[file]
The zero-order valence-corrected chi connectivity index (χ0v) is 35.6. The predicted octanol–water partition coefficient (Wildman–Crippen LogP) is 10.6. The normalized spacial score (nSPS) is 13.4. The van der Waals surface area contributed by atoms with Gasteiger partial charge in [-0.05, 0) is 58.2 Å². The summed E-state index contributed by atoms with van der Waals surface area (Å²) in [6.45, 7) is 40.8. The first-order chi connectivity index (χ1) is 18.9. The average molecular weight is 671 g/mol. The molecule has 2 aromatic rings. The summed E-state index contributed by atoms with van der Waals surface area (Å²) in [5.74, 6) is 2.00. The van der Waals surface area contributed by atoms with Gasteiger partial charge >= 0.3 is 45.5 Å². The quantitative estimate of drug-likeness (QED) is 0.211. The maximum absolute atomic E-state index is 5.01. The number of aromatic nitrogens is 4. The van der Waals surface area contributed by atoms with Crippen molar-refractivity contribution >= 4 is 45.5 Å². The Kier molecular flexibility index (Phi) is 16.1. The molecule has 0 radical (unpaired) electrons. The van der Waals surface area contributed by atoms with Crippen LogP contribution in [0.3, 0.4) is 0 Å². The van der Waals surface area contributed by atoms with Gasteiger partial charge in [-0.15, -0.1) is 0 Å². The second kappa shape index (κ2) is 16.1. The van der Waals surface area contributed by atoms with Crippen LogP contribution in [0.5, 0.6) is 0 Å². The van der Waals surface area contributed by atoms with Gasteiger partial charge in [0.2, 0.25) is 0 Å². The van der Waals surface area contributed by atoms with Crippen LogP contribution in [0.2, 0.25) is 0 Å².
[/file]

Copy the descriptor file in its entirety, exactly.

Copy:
The zero-order valence-corrected chi connectivity index (χ0v) is 35.6. The predicted octanol–water partition coefficient (Wildman–Crippen LogP) is 10.6. The normalized spacial score (nSPS) is 13.4. The van der Waals surface area contributed by atoms with Gasteiger partial charge in [-0.05, 0) is 58.2 Å². The summed E-state index contributed by atoms with van der Waals surface area (Å²) in [6.45, 7) is 40.8. The first-order chi connectivity index (χ1) is 18.9. The average molecular weight is 671 g/mol. The molecule has 2 aromatic rings. The summed E-state index contributed by atoms with van der Waals surface area (Å²) in [5.74, 6) is 2.00. The van der Waals surface area contributed by atoms with Gasteiger partial charge >= 0.3 is 45.5 Å². The quantitative estimate of drug-likeness (QED) is 0.211. The maximum absolute atomic E-state index is 5.01. The number of aromatic nitrogens is 4. The van der Waals surface area contributed by atoms with Crippen molar-refractivity contribution >= 4 is 45.5 Å². The Kier molecular flexibility index (Phi) is 16.1. The molecule has 0 radical (unpaired) electrons. The van der Waals surface area contributed by atoms with Crippen LogP contribution in [0.3, 0.4) is 0 Å². The van der Waals surface area contributed by atoms with Gasteiger partial charge in [-0.15, -0.1) is 0 Å². The second kappa shape index (κ2) is 16.1. The van der Waals surface area contributed by atoms with Crippen LogP contribution in [0.5, 0.6) is 0 Å². The van der Waals surface area contributed by atoms with Gasteiger partial charge in [0.2, 0.25) is 0 Å². The van der Waals surface area contributed by atoms with Crippen LogP contribution in [0.2, 0.25) is 0 Å².